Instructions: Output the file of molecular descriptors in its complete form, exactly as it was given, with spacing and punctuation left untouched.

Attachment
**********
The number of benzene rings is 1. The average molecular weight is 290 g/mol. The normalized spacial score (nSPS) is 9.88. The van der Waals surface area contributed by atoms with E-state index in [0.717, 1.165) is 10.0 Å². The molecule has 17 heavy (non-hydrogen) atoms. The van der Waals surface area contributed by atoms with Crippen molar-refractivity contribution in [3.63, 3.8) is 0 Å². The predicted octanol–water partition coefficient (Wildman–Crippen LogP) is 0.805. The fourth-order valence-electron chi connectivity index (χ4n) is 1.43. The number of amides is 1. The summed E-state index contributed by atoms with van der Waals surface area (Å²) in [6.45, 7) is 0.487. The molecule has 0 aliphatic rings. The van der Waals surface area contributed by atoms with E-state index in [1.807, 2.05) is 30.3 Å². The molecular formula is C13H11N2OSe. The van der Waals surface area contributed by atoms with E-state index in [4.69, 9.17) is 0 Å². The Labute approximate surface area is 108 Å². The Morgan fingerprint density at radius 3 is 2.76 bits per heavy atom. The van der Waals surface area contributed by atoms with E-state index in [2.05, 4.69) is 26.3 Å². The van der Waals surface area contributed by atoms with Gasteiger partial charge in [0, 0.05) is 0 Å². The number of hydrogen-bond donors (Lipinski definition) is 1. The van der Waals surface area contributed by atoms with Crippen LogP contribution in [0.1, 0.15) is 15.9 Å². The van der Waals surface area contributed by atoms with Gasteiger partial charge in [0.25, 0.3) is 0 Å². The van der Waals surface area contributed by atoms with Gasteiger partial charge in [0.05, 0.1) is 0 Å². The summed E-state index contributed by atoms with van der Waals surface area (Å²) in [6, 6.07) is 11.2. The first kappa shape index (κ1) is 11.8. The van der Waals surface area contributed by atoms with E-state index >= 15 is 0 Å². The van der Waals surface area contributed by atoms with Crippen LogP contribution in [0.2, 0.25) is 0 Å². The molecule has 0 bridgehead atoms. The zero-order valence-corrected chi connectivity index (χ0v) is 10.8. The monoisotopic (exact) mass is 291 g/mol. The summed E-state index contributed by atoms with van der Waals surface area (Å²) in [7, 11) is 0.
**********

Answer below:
The number of benzene rings is 1. The average molecular weight is 290 g/mol. The normalized spacial score (nSPS) is 9.88. The van der Waals surface area contributed by atoms with E-state index in [0.717, 1.165) is 10.0 Å². The molecule has 17 heavy (non-hydrogen) atoms. The van der Waals surface area contributed by atoms with Crippen molar-refractivity contribution in [3.63, 3.8) is 0 Å². The predicted octanol–water partition coefficient (Wildman–Crippen LogP) is 0.805. The fourth-order valence-electron chi connectivity index (χ4n) is 1.43. The number of amides is 1. The summed E-state index contributed by atoms with van der Waals surface area (Å²) in [6.45, 7) is 0.487. The molecule has 0 aliphatic rings. The van der Waals surface area contributed by atoms with E-state index in [1.807, 2.05) is 30.3 Å². The molecular formula is C13H11N2OSe. The van der Waals surface area contributed by atoms with E-state index in [4.69, 9.17) is 0 Å². The Labute approximate surface area is 108 Å². The Morgan fingerprint density at radius 3 is 2.76 bits per heavy atom. The van der Waals surface area contributed by atoms with E-state index in [2.05, 4.69) is 26.3 Å². The van der Waals surface area contributed by atoms with Gasteiger partial charge in [0, 0.05) is 0 Å². The number of hydrogen-bond donors (Lipinski definition) is 1. The van der Waals surface area contributed by atoms with Crippen LogP contribution in [0.1, 0.15) is 15.9 Å². The van der Waals surface area contributed by atoms with Gasteiger partial charge in [0.25, 0.3) is 0 Å². The van der Waals surface area contributed by atoms with Gasteiger partial charge in [0.05, 0.1) is 0 Å². The summed E-state index contributed by atoms with van der Waals surface area (Å²) in [6, 6.07) is 11.2. The first kappa shape index (κ1) is 11.8. The van der Waals surface area contributed by atoms with E-state index >= 15 is 0 Å². The van der Waals surface area contributed by atoms with Crippen LogP contribution in [0.2, 0.25) is 0 Å². The molecule has 0 bridgehead atoms. The zero-order valence-corrected chi connectivity index (χ0v) is 10.8. The monoisotopic (exact) mass is 291 g/mol. The summed E-state index contributed by atoms with van der Waals surface area (Å²) in [7, 11) is 0.